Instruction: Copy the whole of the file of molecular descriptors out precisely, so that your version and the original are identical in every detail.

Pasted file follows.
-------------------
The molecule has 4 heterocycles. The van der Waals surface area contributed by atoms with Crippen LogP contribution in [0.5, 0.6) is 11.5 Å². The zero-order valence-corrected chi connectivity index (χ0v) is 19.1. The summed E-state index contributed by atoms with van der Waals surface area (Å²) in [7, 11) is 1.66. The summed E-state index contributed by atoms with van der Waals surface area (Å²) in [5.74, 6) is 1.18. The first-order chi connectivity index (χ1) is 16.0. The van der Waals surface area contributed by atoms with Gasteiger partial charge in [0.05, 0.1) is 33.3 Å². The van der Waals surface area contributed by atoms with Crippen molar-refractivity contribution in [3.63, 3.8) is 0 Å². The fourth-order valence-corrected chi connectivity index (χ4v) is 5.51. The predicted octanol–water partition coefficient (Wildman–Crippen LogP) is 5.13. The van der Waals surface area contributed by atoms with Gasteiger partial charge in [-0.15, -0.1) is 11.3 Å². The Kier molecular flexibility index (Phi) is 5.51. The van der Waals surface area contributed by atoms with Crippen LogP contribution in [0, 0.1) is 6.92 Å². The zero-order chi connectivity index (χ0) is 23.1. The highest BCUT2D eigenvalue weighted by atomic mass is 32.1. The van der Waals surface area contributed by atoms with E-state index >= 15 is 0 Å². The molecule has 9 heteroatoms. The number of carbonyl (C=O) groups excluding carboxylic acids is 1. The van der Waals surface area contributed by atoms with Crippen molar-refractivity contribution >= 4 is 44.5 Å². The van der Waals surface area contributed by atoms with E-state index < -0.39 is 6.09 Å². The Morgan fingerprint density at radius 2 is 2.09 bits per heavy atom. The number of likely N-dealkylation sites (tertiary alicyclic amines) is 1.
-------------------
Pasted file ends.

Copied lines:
The molecule has 4 heterocycles. The van der Waals surface area contributed by atoms with Crippen LogP contribution in [0.5, 0.6) is 11.5 Å². The zero-order valence-corrected chi connectivity index (χ0v) is 19.1. The summed E-state index contributed by atoms with van der Waals surface area (Å²) in [7, 11) is 1.66. The summed E-state index contributed by atoms with van der Waals surface area (Å²) in [5.74, 6) is 1.18. The first-order chi connectivity index (χ1) is 16.0. The van der Waals surface area contributed by atoms with Gasteiger partial charge in [0.05, 0.1) is 33.3 Å². The van der Waals surface area contributed by atoms with Crippen molar-refractivity contribution in [3.63, 3.8) is 0 Å². The fourth-order valence-corrected chi connectivity index (χ4v) is 5.51. The predicted octanol–water partition coefficient (Wildman–Crippen LogP) is 5.13. The van der Waals surface area contributed by atoms with Gasteiger partial charge in [-0.15, -0.1) is 11.3 Å². The Kier molecular flexibility index (Phi) is 5.51. The van der Waals surface area contributed by atoms with Crippen LogP contribution in [0, 0.1) is 6.92 Å². The zero-order chi connectivity index (χ0) is 23.1. The highest BCUT2D eigenvalue weighted by atomic mass is 32.1. The van der Waals surface area contributed by atoms with E-state index >= 15 is 0 Å². The molecule has 9 heteroatoms. The number of carbonyl (C=O) groups excluding carboxylic acids is 1. The van der Waals surface area contributed by atoms with Crippen molar-refractivity contribution >= 4 is 44.5 Å². The van der Waals surface area contributed by atoms with E-state index < -0.39 is 6.09 Å². The Morgan fingerprint density at radius 2 is 2.09 bits per heavy atom. The number of likely N-dealkylation sites (tertiary alicyclic amines) is 1.